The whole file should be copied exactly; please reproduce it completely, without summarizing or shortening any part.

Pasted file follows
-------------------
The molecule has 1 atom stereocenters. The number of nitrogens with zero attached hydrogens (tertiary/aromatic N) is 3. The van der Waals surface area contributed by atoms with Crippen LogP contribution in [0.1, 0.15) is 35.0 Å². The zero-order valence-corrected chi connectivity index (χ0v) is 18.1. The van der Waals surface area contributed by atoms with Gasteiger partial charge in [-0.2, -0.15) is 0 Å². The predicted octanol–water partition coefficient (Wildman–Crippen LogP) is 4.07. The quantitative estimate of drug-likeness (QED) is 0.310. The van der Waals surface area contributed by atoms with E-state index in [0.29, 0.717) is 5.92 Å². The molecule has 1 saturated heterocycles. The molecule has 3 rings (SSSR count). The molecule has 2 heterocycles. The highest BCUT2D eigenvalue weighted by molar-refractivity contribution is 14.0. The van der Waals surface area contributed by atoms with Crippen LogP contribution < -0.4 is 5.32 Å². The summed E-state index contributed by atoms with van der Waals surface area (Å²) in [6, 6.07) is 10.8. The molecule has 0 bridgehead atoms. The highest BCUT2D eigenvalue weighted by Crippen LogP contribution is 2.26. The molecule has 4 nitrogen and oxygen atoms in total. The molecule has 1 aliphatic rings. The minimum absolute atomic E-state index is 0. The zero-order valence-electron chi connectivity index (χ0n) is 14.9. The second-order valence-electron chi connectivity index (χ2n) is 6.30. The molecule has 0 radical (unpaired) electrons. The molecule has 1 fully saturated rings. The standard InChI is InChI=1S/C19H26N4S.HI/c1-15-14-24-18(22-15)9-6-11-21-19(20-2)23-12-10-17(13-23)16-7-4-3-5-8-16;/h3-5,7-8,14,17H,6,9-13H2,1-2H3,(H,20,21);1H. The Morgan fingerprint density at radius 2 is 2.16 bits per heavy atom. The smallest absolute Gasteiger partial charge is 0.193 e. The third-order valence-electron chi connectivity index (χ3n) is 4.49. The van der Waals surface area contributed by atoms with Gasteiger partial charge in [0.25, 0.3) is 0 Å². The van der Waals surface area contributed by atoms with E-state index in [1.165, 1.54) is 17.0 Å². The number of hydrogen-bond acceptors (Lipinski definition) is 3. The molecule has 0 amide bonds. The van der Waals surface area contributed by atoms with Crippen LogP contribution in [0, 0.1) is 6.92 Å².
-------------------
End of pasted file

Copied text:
The molecule has 1 atom stereocenters. The number of nitrogens with zero attached hydrogens (tertiary/aromatic N) is 3. The van der Waals surface area contributed by atoms with Crippen LogP contribution in [0.1, 0.15) is 35.0 Å². The zero-order valence-corrected chi connectivity index (χ0v) is 18.1. The van der Waals surface area contributed by atoms with Gasteiger partial charge in [-0.2, -0.15) is 0 Å². The predicted octanol–water partition coefficient (Wildman–Crippen LogP) is 4.07. The quantitative estimate of drug-likeness (QED) is 0.310. The van der Waals surface area contributed by atoms with E-state index in [0.29, 0.717) is 5.92 Å². The molecule has 1 saturated heterocycles. The molecule has 3 rings (SSSR count). The molecule has 2 heterocycles. The highest BCUT2D eigenvalue weighted by molar-refractivity contribution is 14.0. The van der Waals surface area contributed by atoms with Crippen LogP contribution < -0.4 is 5.32 Å². The summed E-state index contributed by atoms with van der Waals surface area (Å²) in [6, 6.07) is 10.8. The molecule has 0 bridgehead atoms. The highest BCUT2D eigenvalue weighted by Crippen LogP contribution is 2.26. The molecule has 4 nitrogen and oxygen atoms in total. The molecule has 1 aliphatic rings. The minimum absolute atomic E-state index is 0. The zero-order valence-electron chi connectivity index (χ0n) is 14.9. The second-order valence-electron chi connectivity index (χ2n) is 6.30. The molecule has 0 radical (unpaired) electrons. The molecule has 1 fully saturated rings. The standard InChI is InChI=1S/C19H26N4S.HI/c1-15-14-24-18(22-15)9-6-11-21-19(20-2)23-12-10-17(13-23)16-7-4-3-5-8-16;/h3-5,7-8,14,17H,6,9-13H2,1-2H3,(H,20,21);1H. The Morgan fingerprint density at radius 2 is 2.16 bits per heavy atom. The smallest absolute Gasteiger partial charge is 0.193 e. The third-order valence-electron chi connectivity index (χ3n) is 4.49. The van der Waals surface area contributed by atoms with Gasteiger partial charge in [0.25, 0.3) is 0 Å². The van der Waals surface area contributed by atoms with E-state index in [1.165, 1.54) is 17.0 Å². The number of hydrogen-bond acceptors (Lipinski definition) is 3. The molecule has 0 amide bonds. The van der Waals surface area contributed by atoms with Crippen LogP contribution in [0, 0.1) is 6.92 Å².